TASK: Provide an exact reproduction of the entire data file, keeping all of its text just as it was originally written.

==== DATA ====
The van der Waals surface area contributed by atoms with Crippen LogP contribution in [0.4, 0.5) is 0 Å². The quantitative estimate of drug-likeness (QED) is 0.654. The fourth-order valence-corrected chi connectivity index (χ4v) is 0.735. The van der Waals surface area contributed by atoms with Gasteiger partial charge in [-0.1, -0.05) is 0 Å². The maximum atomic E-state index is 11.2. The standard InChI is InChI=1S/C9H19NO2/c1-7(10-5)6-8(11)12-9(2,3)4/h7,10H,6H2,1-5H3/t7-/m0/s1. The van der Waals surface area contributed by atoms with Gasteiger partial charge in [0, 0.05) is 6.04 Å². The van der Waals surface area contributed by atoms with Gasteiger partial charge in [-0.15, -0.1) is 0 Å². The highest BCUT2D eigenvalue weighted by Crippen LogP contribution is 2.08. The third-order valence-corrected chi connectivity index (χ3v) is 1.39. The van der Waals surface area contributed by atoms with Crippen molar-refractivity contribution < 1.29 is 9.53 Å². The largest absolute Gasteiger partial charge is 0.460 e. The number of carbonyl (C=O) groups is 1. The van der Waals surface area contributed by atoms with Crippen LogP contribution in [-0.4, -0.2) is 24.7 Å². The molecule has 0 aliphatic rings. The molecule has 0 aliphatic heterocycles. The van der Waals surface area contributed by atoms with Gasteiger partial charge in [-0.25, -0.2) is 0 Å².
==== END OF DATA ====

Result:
The van der Waals surface area contributed by atoms with Crippen LogP contribution in [0.4, 0.5) is 0 Å². The quantitative estimate of drug-likeness (QED) is 0.654. The fourth-order valence-corrected chi connectivity index (χ4v) is 0.735. The van der Waals surface area contributed by atoms with Gasteiger partial charge in [-0.1, -0.05) is 0 Å². The maximum atomic E-state index is 11.2. The standard InChI is InChI=1S/C9H19NO2/c1-7(10-5)6-8(11)12-9(2,3)4/h7,10H,6H2,1-5H3/t7-/m0/s1. The van der Waals surface area contributed by atoms with Gasteiger partial charge in [0, 0.05) is 6.04 Å². The van der Waals surface area contributed by atoms with Gasteiger partial charge in [-0.15, -0.1) is 0 Å². The highest BCUT2D eigenvalue weighted by Crippen LogP contribution is 2.08. The third-order valence-corrected chi connectivity index (χ3v) is 1.39. The van der Waals surface area contributed by atoms with Crippen molar-refractivity contribution < 1.29 is 9.53 Å². The largest absolute Gasteiger partial charge is 0.460 e. The number of carbonyl (C=O) groups is 1. The van der Waals surface area contributed by atoms with Crippen LogP contribution in [-0.4, -0.2) is 24.7 Å². The molecule has 0 aliphatic rings. The molecule has 0 aliphatic heterocycles. The van der Waals surface area contributed by atoms with Gasteiger partial charge in [-0.25, -0.2) is 0 Å².